Russia's diplomatic chill with Britain deepened Monday. Following the decision of the British Council, the cultural arm of the British government, to open its Russian branches in defiance of a Foreign Ministry order to shut down, British ambassador Anthony Brenton was called in to explain.
"The ambassador was told that the Russian side regarded such actions as deliberately provocative and aimed to escalate tensions in Russian-British relations," a Russian Foreign Ministry statement said of the British decision to reopen British Council branches in St. Petersburg and Yekaterinburg after the holidays.
The statement added that Russia would retaliate by moving to collect "back taxes" and denying visas and work permits to the organization's British staff.
Emerging from the meeting, Mr. Brenton told journalists that Britain would consider any attempt to forcibly shut down British Council operations as "contrary to international law" and said he hopes the dispute will not spread to other areas of the relationship.
Russia's demand that the British Council cease its activities, made before New Year, was the first sign that the quarrel might be moving beyond politics to threaten the vibrant relations that Britain and Russia enjoy in other areas, particularly business and culture. "We think it's very important that cultural relations remain distinct from any political disputes we may have," says James Barbour, a spokesperson for the British Embassy here.
He says the British Council, which runs English language teacher-training courses and organizes cultural exchanges, complies with both international and Russian law under the 1963 Vienna Convention on Consular Relations and a bilateral cultural agreement from 1994. But Russia has accused the council of having "an inappropriate legal status" and of earning huge untaxed profits from commercial activities such as English-language courses.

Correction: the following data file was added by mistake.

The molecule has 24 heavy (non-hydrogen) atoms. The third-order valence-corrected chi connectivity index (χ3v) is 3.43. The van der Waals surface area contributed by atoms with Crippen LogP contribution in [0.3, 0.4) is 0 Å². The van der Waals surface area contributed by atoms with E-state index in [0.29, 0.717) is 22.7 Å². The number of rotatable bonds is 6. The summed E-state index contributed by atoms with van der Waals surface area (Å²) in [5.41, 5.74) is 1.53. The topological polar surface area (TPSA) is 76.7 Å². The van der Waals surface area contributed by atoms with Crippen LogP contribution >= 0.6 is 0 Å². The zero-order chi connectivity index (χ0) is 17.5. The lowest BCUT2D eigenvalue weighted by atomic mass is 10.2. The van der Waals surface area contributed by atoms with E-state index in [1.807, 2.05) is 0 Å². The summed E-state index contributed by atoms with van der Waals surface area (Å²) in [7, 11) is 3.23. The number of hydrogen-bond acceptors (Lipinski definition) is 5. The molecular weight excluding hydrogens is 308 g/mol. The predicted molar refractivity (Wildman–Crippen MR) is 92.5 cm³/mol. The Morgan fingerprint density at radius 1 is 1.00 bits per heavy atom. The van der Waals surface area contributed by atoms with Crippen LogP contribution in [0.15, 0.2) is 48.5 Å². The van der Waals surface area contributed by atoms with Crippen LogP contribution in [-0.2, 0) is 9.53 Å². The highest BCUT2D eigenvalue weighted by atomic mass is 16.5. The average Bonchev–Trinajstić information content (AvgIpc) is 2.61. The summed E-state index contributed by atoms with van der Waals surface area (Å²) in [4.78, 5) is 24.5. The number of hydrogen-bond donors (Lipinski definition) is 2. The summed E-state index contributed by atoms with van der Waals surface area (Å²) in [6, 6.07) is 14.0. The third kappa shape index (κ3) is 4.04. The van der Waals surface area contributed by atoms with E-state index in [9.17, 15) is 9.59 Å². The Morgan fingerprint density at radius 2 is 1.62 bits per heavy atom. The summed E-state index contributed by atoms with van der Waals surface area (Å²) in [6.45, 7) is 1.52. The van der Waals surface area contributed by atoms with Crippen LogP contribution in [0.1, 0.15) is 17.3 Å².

"Our complaints about the British Council have an exclusively legal and financial character, and are not connected with recent political issues," says Konstantin Kosachev, chairman of the international affairs committee of the State Duma, Russia's lower house of parliament. "Basically, the British Council has to meet the legal requirements for such organizations, or it will cease to exist."
Mr. Barbour insists that the British Council is a nonprofit arm of the British government which "hasn't undertaken any revenue-generating activity" in Russia in several years. The British Council says that it has involved about half a million Russians in exhibitions, plays, and film festivals over the past two years.
In an official statement Monday, British Foreign Secretary David Miliband said that "for Russia to carry out its threat [to shut down the British Council] would constitute a serious attack against the legitimate cultural agent of the British government, would show a disregard for the rule of law, and would only damage Russia's reputation around the world."
But last year Russian Foreign Minister Sergei Lavrov linked the failure to reach agreement on the British Council's status in Russia to "unfriendly British actions," such as expelling four diplomats in July over the burgeoning Litvinenko affair.
In the past two years there's been a growing list of Russian sore points with London, especially Britain's refusal to extradite Russians whom Moscow regards as criminals, including exiled anti-Kremlin tycoon Boris Berezovsky and Chechen separatist envoy Akhmed Zakayev.
Russia's FSB last year launched an investigation into what it described as a British spy ring operating against Russia, and the pro-Kremlin youth group Nashi picketed the British Embassy and jostled Ambassador Brenton's car over Britain's alleged financial assistance to dissident Russian groups such as the Other Russia coalition, led by chess champion Garry Kasparov. "This conflict has a political character because the British Council is an organization that represents the political line of the British government," says Dmitri Abzalov, an expert with the independent Center for Political Conjuncture in Moscow.
British efforts to extradite the prime suspect in Litvinenko's murder, Andrei Lugovoi, have been rejected by the Kremlin. In December, Mr. Lugovoi was elected to the State Duma, giving him parliamentary immunity.
"There has been a steady deterioration in ties as the rhetoric between the two sides [over the Litvinenko affair] has grown harsher," says Masha Lipman, an expert with the Carnegie Center in Moscow. "But this open exchange of unpleasantries presents ambiguities, since Russia's growing wealth ... is largely derived from foreign exports," she says.
Britain is the largest single source of foreign investment in Russia, while many Russian companies list themselves on the London stock exchange. According to some estimates, as many as 300,000 Russians have residences in Britain, many of them upper crust families.